Buddhism before Theravada

Textual analysis and comparative discussion on early Buddhist sects and texts.

Re: Buddhism before Theravada

Postby danieLion » Sat Dec 15, 2012 1:14 pm

Sylvester wrote:Hi Dave

I should explain my resort to AN 2.126 against a liberal reading of AN 3.65.

It would be a "gamble", if we discounted the voice of another as a necessary condition. I take the more conservative reading of the meaning of "condition" (paccaya) in AN 2.126 to mean a necessary condition, rather than a sufficient condition, for Stream Entry. As a necessary condition, the presence of the Buddha's voice is no guarantee that the auditor would make the breakthrough to the Dhamma.

The suttas qualify as a voice/voices of another/others, right?
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Re: Buddhism before Theravada

Postby Sylvester » Mon Dec 17, 2012 2:07 am

danieLion wrote:
Sylvester wrote:Hi Dave

I should explain my resort to AN 2.126 against a liberal reading of AN 3.65.

It would be a "gamble", if we discounted the voice of another as a necessary condition. I take the more conservative reading of the meaning of "condition" (paccaya) in AN 2.126 to mean a necessary condition, rather than a sufficient condition, for Stream Entry. As a necessary condition, the presence of the Buddha's voice is no guarantee that the auditor would make the breakthrough to the Dhamma.

The suttas qualify as a voice/voices of another/others, right?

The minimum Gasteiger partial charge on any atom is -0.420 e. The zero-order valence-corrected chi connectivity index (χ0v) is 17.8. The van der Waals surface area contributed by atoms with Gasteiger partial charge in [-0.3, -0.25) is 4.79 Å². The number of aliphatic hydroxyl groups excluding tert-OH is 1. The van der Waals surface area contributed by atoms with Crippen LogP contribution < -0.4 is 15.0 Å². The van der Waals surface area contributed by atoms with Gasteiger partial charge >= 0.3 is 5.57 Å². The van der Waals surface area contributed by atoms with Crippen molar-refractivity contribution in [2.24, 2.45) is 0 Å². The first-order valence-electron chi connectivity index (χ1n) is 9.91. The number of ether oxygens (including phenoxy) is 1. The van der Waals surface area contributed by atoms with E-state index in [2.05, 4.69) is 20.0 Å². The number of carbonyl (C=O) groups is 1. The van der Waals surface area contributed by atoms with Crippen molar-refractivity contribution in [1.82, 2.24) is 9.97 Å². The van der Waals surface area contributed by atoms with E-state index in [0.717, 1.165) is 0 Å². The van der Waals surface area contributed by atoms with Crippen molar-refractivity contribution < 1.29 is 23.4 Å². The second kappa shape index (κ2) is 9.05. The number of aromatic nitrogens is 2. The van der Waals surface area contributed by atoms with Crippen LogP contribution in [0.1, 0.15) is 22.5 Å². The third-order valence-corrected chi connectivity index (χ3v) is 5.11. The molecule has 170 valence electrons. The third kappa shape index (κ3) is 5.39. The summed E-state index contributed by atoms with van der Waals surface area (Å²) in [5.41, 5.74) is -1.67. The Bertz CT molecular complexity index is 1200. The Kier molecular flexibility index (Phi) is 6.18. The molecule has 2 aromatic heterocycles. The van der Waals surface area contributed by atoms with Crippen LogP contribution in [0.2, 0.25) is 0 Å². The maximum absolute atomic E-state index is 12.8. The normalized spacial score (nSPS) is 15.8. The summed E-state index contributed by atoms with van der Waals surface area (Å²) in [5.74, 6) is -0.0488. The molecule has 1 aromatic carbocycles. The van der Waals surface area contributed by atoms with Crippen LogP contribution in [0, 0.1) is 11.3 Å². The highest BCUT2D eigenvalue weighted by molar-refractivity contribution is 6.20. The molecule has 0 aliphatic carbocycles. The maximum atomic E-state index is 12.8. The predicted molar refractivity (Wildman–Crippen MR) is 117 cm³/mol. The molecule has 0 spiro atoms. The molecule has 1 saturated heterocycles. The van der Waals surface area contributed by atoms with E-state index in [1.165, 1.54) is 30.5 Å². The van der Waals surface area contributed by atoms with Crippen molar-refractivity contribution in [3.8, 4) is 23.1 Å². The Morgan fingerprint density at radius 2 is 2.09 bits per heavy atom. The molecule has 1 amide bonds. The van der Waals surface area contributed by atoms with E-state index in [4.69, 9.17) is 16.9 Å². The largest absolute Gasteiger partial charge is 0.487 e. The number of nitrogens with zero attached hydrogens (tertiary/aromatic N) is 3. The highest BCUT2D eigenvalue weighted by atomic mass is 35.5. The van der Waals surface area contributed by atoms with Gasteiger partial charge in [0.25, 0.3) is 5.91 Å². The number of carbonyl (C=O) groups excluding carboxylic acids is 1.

Yes, I believe so.
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Re: Buddhism before Theravada

Postby danieLion » Tue Dec 18, 2012 9:43 am

Sylvester wrote:
danieLion wrote:
Sylvester wrote:Hi Dave

I should explain my resort to AN 2.126 against a liberal reading of AN 3.65.

It would be a "gamble", if we discounted the voice of another as a necessary condition. I take the more conservative reading of the meaning of "condition" (paccaya) in AN 2.126 to mean a necessary condition, rather than a sufficient condition, for Stream Entry. As a necessary condition, the presence of the Buddha's voice is no guarantee that the auditor would make the breakthrough to the Dhamma.

The suttas qualify as a voice/voices of another/others, right?



Yes, I believe so.

Then I think we're of one accord--or close enough.
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Re: Buddhism before Theravada

Postby danieLion » Thu Dec 27, 2012 8:57 am

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Re: Buddhism before Theravada

Postby Sekha » Sun Jan 27, 2013 11:41 pm

danieLion wrote:"In early Buddhist mediation theory, faith," he says, "is not what's required to overcome doubt, but rather investigation" (41:07-41:23).

:thumbsup:

Unfortunately, even some very highly developed meditation teachers don't seem to have understood this. Fortunately, some others did.
Where knowledge ends, religion begins. - B. Disraeli

http://www.buddha-vacana.org
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